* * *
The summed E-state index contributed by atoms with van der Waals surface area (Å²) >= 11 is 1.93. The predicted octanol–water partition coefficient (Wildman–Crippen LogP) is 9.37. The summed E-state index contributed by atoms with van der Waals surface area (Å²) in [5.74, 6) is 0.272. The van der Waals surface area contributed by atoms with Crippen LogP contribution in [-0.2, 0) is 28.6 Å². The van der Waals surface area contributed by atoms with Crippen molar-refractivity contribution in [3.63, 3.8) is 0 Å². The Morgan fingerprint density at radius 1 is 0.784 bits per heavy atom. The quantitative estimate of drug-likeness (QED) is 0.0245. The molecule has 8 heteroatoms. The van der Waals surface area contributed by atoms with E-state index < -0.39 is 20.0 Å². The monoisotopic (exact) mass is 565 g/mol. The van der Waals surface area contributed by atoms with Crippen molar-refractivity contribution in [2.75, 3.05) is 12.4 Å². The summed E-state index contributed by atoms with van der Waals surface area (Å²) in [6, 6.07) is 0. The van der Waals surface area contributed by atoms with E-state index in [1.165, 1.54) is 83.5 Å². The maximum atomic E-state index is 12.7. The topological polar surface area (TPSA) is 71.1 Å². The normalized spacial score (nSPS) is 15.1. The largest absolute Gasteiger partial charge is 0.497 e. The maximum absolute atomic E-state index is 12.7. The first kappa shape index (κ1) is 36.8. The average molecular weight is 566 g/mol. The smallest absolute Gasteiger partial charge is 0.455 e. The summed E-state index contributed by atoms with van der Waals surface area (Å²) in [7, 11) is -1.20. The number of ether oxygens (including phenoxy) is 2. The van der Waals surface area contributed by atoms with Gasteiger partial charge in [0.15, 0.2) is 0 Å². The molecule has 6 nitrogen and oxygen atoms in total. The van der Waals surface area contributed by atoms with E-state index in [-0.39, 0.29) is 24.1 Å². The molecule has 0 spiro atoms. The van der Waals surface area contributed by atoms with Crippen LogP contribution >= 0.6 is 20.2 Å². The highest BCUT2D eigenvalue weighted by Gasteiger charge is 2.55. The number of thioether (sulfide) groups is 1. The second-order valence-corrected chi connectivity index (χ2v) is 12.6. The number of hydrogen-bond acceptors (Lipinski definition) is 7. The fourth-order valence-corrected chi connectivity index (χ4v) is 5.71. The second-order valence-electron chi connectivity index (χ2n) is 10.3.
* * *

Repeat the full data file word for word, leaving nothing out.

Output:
The summed E-state index contributed by atoms with van der Waals surface area (Å²) >= 11 is 1.93. The predicted octanol–water partition coefficient (Wildman–Crippen LogP) is 9.37. The summed E-state index contributed by atoms with van der Waals surface area (Å²) in [5.74, 6) is 0.272. The van der Waals surface area contributed by atoms with Crippen LogP contribution in [-0.2, 0) is 28.6 Å². The van der Waals surface area contributed by atoms with Crippen molar-refractivity contribution in [3.63, 3.8) is 0 Å². The Morgan fingerprint density at radius 1 is 0.784 bits per heavy atom. The quantitative estimate of drug-likeness (QED) is 0.0245. The molecule has 8 heteroatoms. The van der Waals surface area contributed by atoms with E-state index < -0.39 is 20.0 Å². The monoisotopic (exact) mass is 565 g/mol. The van der Waals surface area contributed by atoms with Crippen molar-refractivity contribution in [2.75, 3.05) is 12.4 Å². The summed E-state index contributed by atoms with van der Waals surface area (Å²) in [6, 6.07) is 0. The van der Waals surface area contributed by atoms with E-state index in [1.165, 1.54) is 83.5 Å². The maximum atomic E-state index is 12.7. The topological polar surface area (TPSA) is 71.1 Å². The normalized spacial score (nSPS) is 15.1. The largest absolute Gasteiger partial charge is 0.497 e. The maximum absolute atomic E-state index is 12.7. The first kappa shape index (κ1) is 36.8. The average molecular weight is 566 g/mol. The smallest absolute Gasteiger partial charge is 0.455 e. The summed E-state index contributed by atoms with van der Waals surface area (Å²) in [7, 11) is -1.20. The number of ether oxygens (including phenoxy) is 2. The van der Waals surface area contributed by atoms with Gasteiger partial charge in [0.15, 0.2) is 0 Å². The molecule has 6 nitrogen and oxygen atoms in total. The van der Waals surface area contributed by atoms with E-state index in [-0.39, 0.29) is 24.1 Å². The molecule has 0 spiro atoms. The van der Waals surface area contributed by atoms with Crippen LogP contribution >= 0.6 is 20.2 Å². The highest BCUT2D eigenvalue weighted by Gasteiger charge is 2.55. The number of thioether (sulfide) groups is 1. The second-order valence-corrected chi connectivity index (χ2v) is 12.6. The number of hydrogen-bond acceptors (Lipinski definition) is 7. The fourth-order valence-corrected chi connectivity index (χ4v) is 5.71. The second-order valence-electron chi connectivity index (χ2n) is 10.3.